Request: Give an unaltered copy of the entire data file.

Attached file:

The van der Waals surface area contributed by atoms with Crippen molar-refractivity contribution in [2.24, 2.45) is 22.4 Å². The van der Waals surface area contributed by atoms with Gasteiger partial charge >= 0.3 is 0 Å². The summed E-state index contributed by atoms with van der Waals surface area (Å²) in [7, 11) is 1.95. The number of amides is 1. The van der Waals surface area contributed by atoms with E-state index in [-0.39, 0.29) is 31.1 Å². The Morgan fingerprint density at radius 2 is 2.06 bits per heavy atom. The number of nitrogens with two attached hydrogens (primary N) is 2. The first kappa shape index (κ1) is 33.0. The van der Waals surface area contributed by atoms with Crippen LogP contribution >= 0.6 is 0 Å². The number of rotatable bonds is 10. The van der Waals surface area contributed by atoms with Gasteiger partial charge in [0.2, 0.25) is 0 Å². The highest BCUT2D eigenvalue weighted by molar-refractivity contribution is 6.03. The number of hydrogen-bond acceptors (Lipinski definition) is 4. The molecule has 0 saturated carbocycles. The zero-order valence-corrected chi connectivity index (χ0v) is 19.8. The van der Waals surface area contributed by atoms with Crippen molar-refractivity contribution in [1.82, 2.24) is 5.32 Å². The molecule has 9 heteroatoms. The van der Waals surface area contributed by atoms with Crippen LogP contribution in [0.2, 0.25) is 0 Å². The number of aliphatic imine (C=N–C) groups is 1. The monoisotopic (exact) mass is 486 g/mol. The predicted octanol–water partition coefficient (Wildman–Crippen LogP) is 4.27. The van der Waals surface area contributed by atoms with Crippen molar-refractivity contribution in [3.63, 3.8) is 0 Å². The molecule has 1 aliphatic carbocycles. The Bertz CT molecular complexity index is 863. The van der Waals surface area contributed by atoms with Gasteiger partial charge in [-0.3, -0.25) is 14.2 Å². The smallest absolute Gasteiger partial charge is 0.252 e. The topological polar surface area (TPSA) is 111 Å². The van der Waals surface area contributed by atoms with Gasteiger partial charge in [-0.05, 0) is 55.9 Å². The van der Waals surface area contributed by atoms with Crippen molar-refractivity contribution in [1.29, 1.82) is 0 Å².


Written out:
The van der Waals surface area contributed by atoms with Crippen molar-refractivity contribution in [2.24, 2.45) is 22.4 Å². The van der Waals surface area contributed by atoms with Gasteiger partial charge >= 0.3 is 0 Å². The summed E-state index contributed by atoms with van der Waals surface area (Å²) in [7, 11) is 1.95. The number of amides is 1. The van der Waals surface area contributed by atoms with E-state index in [-0.39, 0.29) is 31.1 Å². The Morgan fingerprint density at radius 2 is 2.06 bits per heavy atom. The number of nitrogens with two attached hydrogens (primary N) is 2. The first kappa shape index (κ1) is 33.0. The van der Waals surface area contributed by atoms with Crippen LogP contribution >= 0.6 is 0 Å². The number of rotatable bonds is 10. The van der Waals surface area contributed by atoms with Gasteiger partial charge in [0.2, 0.25) is 0 Å². The highest BCUT2D eigenvalue weighted by molar-refractivity contribution is 6.03. The number of hydrogen-bond acceptors (Lipinski definition) is 4. The molecule has 0 saturated carbocycles. The zero-order valence-corrected chi connectivity index (χ0v) is 19.8. The van der Waals surface area contributed by atoms with Crippen molar-refractivity contribution in [1.82, 2.24) is 5.32 Å². The molecule has 9 heteroatoms. The van der Waals surface area contributed by atoms with Crippen LogP contribution in [0.2, 0.25) is 0 Å². The number of aliphatic imine (C=N–C) groups is 1. The monoisotopic (exact) mass is 486 g/mol. The predicted octanol–water partition coefficient (Wildman–Crippen LogP) is 4.27. The van der Waals surface area contributed by atoms with Crippen molar-refractivity contribution in [3.63, 3.8) is 0 Å². The molecule has 1 aliphatic carbocycles. The Bertz CT molecular complexity index is 863. The van der Waals surface area contributed by atoms with Gasteiger partial charge in [-0.3, -0.25) is 14.2 Å². The smallest absolute Gasteiger partial charge is 0.252 e. The topological polar surface area (TPSA) is 111 Å². The van der Waals surface area contributed by atoms with Gasteiger partial charge in [-0.05, 0) is 55.9 Å². The van der Waals surface area contributed by atoms with Crippen molar-refractivity contribution in [1.29, 1.82) is 0 Å².